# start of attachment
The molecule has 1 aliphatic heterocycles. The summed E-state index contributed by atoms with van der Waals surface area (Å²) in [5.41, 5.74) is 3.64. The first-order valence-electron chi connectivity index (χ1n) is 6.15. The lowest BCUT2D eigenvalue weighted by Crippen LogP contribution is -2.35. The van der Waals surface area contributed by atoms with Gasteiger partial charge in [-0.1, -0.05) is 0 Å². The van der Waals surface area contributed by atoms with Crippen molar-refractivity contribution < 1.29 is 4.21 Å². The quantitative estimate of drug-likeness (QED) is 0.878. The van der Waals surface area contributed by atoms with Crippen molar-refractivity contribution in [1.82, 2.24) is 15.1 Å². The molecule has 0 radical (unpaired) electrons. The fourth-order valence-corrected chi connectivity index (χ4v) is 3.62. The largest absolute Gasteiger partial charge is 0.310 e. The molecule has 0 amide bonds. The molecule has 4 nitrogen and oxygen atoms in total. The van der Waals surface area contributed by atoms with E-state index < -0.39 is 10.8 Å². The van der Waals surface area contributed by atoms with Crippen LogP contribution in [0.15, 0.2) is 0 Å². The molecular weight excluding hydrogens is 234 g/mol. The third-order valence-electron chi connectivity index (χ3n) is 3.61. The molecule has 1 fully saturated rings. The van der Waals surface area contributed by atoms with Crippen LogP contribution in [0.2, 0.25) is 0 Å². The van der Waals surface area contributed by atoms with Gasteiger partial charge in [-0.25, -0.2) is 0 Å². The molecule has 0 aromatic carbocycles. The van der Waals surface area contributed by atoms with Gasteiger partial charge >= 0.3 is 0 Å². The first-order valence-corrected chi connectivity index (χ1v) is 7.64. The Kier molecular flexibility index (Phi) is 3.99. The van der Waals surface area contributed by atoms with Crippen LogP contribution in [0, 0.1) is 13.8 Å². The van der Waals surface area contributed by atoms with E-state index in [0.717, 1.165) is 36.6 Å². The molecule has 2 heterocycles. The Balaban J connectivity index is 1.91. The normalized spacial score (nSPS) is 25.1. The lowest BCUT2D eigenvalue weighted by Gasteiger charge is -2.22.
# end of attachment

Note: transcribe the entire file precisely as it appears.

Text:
The molecule has 1 aliphatic heterocycles. The summed E-state index contributed by atoms with van der Waals surface area (Å²) in [5.41, 5.74) is 3.64. The first-order valence-electron chi connectivity index (χ1n) is 6.15. The lowest BCUT2D eigenvalue weighted by Crippen LogP contribution is -2.35. The van der Waals surface area contributed by atoms with Gasteiger partial charge in [-0.1, -0.05) is 0 Å². The van der Waals surface area contributed by atoms with Crippen molar-refractivity contribution < 1.29 is 4.21 Å². The quantitative estimate of drug-likeness (QED) is 0.878. The van der Waals surface area contributed by atoms with Crippen molar-refractivity contribution in [1.82, 2.24) is 15.1 Å². The molecule has 0 radical (unpaired) electrons. The fourth-order valence-corrected chi connectivity index (χ4v) is 3.62. The largest absolute Gasteiger partial charge is 0.310 e. The molecule has 0 amide bonds. The molecule has 4 nitrogen and oxygen atoms in total. The van der Waals surface area contributed by atoms with E-state index < -0.39 is 10.8 Å². The van der Waals surface area contributed by atoms with Crippen LogP contribution in [0.15, 0.2) is 0 Å². The molecular weight excluding hydrogens is 234 g/mol. The third-order valence-electron chi connectivity index (χ3n) is 3.61. The molecule has 1 fully saturated rings. The van der Waals surface area contributed by atoms with Crippen LogP contribution in [0.2, 0.25) is 0 Å². The van der Waals surface area contributed by atoms with Gasteiger partial charge in [-0.25, -0.2) is 0 Å². The molecule has 0 aromatic carbocycles. The van der Waals surface area contributed by atoms with Gasteiger partial charge >= 0.3 is 0 Å². The first-order valence-corrected chi connectivity index (χ1v) is 7.64. The Kier molecular flexibility index (Phi) is 3.99. The van der Waals surface area contributed by atoms with Crippen LogP contribution in [0, 0.1) is 13.8 Å². The van der Waals surface area contributed by atoms with E-state index in [0.717, 1.165) is 36.6 Å². The molecule has 2 heterocycles. The Balaban J connectivity index is 1.91. The normalized spacial score (nSPS) is 25.1. The lowest BCUT2D eigenvalue weighted by Gasteiger charge is -2.22.